A 48-year-old man with diabetes was admitted to the department of neurology due to progressive behavioral changes. Several years ago, he experienced reddish skin in one of his legs after receiving an operation for varicose veins. Two years ago, he suffered from uveitis in his right eye and was administered with steroids. His family history was unremarkable. He was noted to have recurrent oral ulcers without genital ulcers. He was a calm and timid man who managed a pharmacy, and was very meticulous about his work. About four months ago, he became short-tempered and impatient. He had a tendency to wander around and often chuckled to himself without any reason. His family members and relatives found his behaviors childish. When he worked out in the gym, he would stare at other women, and during daytime, he made visits to a sex toy shop, which, according to his wife, was extremely unusual for his premorbid personality. He acquired reckless driving habits which his wife found unnerving when she rode in the car beside him. On one occasion, the patient drove recklessly around a curve at high speed which led to a traffic accident. At his father's birthday party, immediately after dinner was over, he insisted that everyone join him to go out and eat black-bean-sauce noodles. Although, in the past, he had shown interest in the stock market, by this time, he would sit in front of a computer for several hours trading stocks online. Neurological examination showed no focal signs except relative afferent papillary defect in the right eye. The score of Korean Mini-Mental State Examination was 29/30 and the frontal assessment battery score was 18/18, suggestive of normal function. Formal neuropsychological evaluation showed a deficit of attention and frontal/executive function with retrieval type of memory impairment (Table 1). Brain magnetic resonance imaging (MRI) showed a lesion in the right caudate nucleus with a smaller lesion in the left internal capsule (Fig. 1A). One month later, he developed diplopia. On examination he showed ptosis and mydriasis in the left eye and hypertropia in the right eye. In order to evaluate the brain lesions, he underwent follow-up MRI. The second MRI showed new lesions in the left midbrain, left posterior internal capsule, and left thalamus which enhanced after administration of gadolinium (Fig. 1B). Laboratory tests including routine test, thyroid function test, and HLA B51test revealed nonspecific findings except increased ESR (65 mm/hr, normal range: 0-20 mm/hr) and increased CRP (3.51 mg/dL, normal range: 0.02-0.80 mg/dL). The pathergy test was negative. Cerebrospinal fluid (CSF) analysis showed two of WBCs, 33 mg/dL of protein, 0.41 of IgG index without oligoclonal band.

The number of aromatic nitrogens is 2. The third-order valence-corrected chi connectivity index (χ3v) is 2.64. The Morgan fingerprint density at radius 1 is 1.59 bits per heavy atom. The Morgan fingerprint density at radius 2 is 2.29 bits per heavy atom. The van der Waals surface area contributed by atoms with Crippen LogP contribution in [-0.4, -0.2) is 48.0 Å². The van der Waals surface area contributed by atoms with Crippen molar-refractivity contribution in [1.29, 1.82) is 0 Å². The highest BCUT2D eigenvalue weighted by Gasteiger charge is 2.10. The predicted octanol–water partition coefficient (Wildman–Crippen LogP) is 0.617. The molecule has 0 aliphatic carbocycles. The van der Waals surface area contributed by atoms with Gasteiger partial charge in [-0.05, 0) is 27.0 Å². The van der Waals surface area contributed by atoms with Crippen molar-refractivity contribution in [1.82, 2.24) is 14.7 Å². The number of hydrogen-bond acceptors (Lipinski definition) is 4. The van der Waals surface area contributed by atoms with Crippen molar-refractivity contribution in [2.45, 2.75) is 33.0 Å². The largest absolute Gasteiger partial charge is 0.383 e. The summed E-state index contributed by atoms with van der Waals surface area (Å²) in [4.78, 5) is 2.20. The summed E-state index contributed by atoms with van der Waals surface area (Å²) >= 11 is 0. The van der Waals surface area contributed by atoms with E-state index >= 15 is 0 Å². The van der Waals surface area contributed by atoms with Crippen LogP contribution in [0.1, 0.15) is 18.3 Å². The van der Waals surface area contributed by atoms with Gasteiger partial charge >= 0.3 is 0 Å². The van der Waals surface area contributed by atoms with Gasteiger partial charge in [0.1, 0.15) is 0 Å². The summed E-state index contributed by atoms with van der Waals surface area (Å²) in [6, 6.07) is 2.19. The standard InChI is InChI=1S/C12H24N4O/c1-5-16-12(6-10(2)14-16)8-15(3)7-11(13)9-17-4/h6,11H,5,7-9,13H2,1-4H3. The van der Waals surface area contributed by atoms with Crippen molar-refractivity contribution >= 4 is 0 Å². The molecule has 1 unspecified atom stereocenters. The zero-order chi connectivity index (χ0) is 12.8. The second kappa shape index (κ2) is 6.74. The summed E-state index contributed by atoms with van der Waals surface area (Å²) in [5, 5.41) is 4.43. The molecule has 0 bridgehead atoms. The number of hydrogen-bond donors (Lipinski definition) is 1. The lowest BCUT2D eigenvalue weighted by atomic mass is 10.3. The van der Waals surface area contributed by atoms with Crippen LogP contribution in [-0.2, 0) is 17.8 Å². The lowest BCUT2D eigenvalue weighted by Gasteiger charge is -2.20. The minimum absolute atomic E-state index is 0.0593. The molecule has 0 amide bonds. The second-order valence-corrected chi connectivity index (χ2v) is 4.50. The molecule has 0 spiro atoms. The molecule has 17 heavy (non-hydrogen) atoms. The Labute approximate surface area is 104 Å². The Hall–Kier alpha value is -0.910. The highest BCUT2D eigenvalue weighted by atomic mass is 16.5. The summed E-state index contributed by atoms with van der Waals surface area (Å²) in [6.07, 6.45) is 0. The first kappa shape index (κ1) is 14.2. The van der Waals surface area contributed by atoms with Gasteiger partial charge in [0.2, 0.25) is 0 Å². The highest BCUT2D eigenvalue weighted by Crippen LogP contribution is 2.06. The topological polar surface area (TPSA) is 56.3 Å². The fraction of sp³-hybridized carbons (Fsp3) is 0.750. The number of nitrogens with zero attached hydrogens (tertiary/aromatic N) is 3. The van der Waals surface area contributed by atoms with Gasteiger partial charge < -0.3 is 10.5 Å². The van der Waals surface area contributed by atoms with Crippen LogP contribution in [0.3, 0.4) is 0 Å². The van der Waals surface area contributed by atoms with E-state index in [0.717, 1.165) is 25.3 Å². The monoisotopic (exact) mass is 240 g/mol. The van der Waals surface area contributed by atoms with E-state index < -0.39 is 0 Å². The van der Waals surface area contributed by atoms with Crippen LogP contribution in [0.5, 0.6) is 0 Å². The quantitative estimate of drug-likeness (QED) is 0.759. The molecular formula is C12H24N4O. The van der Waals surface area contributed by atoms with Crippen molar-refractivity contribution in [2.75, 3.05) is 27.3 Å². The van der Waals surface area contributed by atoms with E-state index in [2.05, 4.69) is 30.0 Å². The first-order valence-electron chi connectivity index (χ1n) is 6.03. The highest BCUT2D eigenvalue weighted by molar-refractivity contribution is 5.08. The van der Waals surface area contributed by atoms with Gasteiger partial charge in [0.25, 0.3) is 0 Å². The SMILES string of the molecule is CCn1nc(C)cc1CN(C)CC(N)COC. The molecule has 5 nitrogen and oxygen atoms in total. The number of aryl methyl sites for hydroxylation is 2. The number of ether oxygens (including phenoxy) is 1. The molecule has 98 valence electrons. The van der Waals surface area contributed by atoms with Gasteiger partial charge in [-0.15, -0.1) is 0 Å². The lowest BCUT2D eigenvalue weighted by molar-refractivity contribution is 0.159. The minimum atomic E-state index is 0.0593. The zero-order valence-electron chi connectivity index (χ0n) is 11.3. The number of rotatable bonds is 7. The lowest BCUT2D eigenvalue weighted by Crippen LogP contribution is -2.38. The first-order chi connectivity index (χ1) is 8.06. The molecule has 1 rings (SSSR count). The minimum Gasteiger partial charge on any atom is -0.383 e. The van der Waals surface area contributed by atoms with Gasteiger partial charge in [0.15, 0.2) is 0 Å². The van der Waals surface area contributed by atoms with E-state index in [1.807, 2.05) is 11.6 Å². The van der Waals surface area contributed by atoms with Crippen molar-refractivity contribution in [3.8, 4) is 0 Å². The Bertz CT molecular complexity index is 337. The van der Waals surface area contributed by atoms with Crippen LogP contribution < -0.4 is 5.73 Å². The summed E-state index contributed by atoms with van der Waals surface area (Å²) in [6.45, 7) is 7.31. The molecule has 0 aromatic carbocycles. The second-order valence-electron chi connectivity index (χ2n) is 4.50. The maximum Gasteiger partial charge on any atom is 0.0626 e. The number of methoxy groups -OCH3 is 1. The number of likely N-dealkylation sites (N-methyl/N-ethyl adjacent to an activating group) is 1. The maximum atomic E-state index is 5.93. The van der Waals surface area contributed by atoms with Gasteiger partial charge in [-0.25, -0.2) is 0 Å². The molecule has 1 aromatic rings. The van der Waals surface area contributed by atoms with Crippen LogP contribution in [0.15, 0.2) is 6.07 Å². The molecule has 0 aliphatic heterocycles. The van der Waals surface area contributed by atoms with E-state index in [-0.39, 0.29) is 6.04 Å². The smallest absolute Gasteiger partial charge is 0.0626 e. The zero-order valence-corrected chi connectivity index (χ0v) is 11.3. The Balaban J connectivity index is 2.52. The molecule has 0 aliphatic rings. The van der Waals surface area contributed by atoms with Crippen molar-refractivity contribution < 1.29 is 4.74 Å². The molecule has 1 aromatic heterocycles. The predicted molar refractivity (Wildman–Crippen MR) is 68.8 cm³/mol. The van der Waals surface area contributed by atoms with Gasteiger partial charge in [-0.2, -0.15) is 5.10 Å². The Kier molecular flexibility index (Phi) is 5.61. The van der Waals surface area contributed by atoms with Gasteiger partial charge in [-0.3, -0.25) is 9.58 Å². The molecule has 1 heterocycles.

Fig. 1
Brain MRIs of this patient. (A) His brain MRI showed a lesion in the right ventral caudate nucleus with a small lesion in the left internal capsule. (B) His second MRI showed new lesions in the left midbrain, left internal capsule, and left thalamus with contrast enhancement.
Click for larger image

Table 1
Results of the neuropsychological tests
Click for larger image


This describes a patient with NBD who presented with prominent behavioral changes, specifically, disinhibition and impulsive behaviors, both of which are associated with the caudate nucleus. Based on the International Behçet's disease study group criteria [5], he was diagnosed with BD because he had recurrent oral ulceration, uveitis, and suspicious skin lesions. In addition, Brain MRI showed lesions characteristic of BD, where an upper brainstem lesion was seen extending into the thalamus and basal ganglia. Given the clinical features and imaging findings, he could be diagnosed with NBD even in the absence of a positive result from the pathergy test and lesions in the skin and genitalia.